I tried some different things before settling on a Kelvin temperature. You could use Custom White Balance, but you’d have to figure out how to get it to record a white balance that’s the same as 6700K, and I don’t really know how to do that outside of trial and error. Best of luck!
Hi … I want you to see the work of one of X-Photographer from Indonesia using classic negative film simulation
Looks lovely! Can’t wait to try it myself someday. Thank you for sharing!
Hi Mr.Roesch 🙂
I’m Korean XT2 Shooter.
Your way of creating film simulations is very interesting. Last night I saw this post, and it’s weird in fluorescent lights, so I just wait for the morning to come. I previously only used Acros and Classic Chrome. But now I love that thanks to the ProNegStd based recipes you make. Eterna, Superria, Classic Neg. I’m always grateful for the fun, and thanks to that, I bought the XT2 two months ago, which is a vivid new technology for me.
I’m so glad that you like the recipes! Thank you for letting me know, I appreciate the feedback. This recipe is indeed weird in artificial light (unless you use a color correction filter), but it looks good in natural light.
Thanks for all the great recipes you’ve put out. I use many of them frequently in my XT-2 and X-100T.
How would you adapt this recipe to an X100T, X-Trans II sensor?
They aren’t directly compatible to X-Trans II. You can play around with the settings until you find what you like. +2 on X-Trans III and IV might be closer to +1 on X-Trans I and II, but not exactly. You can use these:
I use the classic chrome and the monochrome recipes all the time.
Could you please create this recipe for the old X-T1?
Thank you very much!
I will look into that. I’m not sure how well it will translate into X-Trans II, but I’ll give it a try.
is there any solution for x-t1 to simulate classic neg. THX
I don’t think it’s really possible. Classic Negative is it’s own thing, that’s quite unique. But maybe it’s possible to get somewhat close-ish.
Hi Ritchie, can this be applied for X100F? Or will there be an update on the future on this recipe? Thank you!
You can use this on the X100F. But it’s not really all that close to Classic Negative (I think it’s impossible to accurately simulate Classic Negative). My opinion is that my Analog Color recipe, my Fujicolor Industrial recipe (neither of which are fully compatible with the X100F, but feel free to try anyway), and my Superia 800 recipe are in the ballpark of Classic Negative, but perhaps in the nosebleeds.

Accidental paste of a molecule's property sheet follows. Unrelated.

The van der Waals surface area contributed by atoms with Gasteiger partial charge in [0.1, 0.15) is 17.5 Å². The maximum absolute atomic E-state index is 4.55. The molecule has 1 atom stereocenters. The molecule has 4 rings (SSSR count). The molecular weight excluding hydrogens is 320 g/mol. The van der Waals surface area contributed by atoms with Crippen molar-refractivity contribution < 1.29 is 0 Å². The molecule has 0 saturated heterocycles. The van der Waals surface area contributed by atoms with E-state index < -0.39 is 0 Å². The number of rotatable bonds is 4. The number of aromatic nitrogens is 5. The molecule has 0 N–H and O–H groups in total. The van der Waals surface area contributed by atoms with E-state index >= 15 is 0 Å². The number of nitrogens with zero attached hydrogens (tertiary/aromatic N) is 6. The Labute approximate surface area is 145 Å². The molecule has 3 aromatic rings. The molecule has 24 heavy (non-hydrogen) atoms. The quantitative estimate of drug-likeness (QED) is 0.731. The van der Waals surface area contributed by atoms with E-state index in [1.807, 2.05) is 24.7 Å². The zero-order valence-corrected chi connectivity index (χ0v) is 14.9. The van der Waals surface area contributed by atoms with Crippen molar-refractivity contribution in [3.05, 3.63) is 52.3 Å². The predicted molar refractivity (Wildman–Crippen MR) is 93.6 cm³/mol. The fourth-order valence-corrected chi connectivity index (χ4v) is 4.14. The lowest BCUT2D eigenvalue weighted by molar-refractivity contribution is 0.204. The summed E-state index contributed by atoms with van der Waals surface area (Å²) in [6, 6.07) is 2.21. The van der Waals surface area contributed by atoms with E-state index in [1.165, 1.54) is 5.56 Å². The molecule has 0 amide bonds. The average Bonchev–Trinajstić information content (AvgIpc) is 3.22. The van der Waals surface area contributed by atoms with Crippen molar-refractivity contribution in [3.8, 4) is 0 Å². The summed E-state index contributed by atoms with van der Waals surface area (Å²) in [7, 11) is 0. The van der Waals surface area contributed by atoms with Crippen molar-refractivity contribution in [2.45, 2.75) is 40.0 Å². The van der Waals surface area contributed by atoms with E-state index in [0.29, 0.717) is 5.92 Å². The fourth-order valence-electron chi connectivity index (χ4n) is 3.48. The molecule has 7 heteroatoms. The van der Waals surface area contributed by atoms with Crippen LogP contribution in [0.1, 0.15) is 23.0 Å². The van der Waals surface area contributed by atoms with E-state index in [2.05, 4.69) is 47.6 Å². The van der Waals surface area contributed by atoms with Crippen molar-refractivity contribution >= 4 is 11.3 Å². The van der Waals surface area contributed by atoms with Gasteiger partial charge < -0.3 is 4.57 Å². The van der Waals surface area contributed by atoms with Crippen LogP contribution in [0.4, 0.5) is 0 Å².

Thanks for the excellent sims! Paypal-ed you as a token of gratitude
I appreciate your feedback and support! Thank you!
I tried this simulation last week, and initially I wasn’t very keen. It was hard to get the exposure right in camera, and the shadows looked too dark. When I imported the photos to my computer, my impression changed. When the light is right, this recipe really packs a punch.
I’ve never used the real Classic Neg but how do you think this recipe stacks up against superia 400
Classic Negative has a special look that this recipe doesn’t really mimic. In the right situations it can look similar to Classic Negative, but largely it doesn’t. That doesn’t mean that it doesn’t look nice, though, as you noted. Another recipe that can sometimes look like Classic Negative is Fujicolor 100 Industrial. Comparing this recipe to actual Superia 400 film? It’s not particularly close, unfortunately.
This is absolutely horrific. Nothing like Classic Negative. The reds are disgusting. Funnily enough the white balance makes the raw files nice and warm in Lightoom with their Classic Negative. Seriously terrible though. Even in the photo above the red is nasty.
This was created when Classic Negative was brand new and very few samples of it were available. It doesn’t do a good job of replicated Classic Negative, something that I said in the article was likely the case. I remember someone (later) did a test of the different faux “Classic Negative” recipes on the internet and found this to be closest; however, it’s still a long ways off. And, really, it’s not possible to replicate Classic Negative using other film simulations, unfortunately. Anyway, not all recipes are for everyone or every purpose, and that might be especially true of this one.
Thanks for publishing and replying. I have tried every recipe and every Lightroom preset. Seriously dude, the reds are all wrong here. I recommend having another bash at it as it is so far from the real thing that it’s putting me off using any of your other recipes, and you have a great reputation for recipes. Other recipes get much closer overall. It’s not just the reds.
None of the others get the greens right, but you come closest. But perhaps that was at the expense of the red, which is a key color with this film simulation imho. Cheers.
Thanks, Gary! It’s just really impossible to faithfully recreate Classic Negative without using Classic Negative. This attempt was not a success. I have received feedback that at least a couple people like it nonetheless, so that’s why I keep it on here. I appreciate your comment!
I hope you release another classic neg recipe for Bayer sensors ☺️
Unfortunately, there’s no good substitution for Classic Negative. It’s quite unique, and not really possible to replicate with another film simulation. Thanks for the suggestion, though.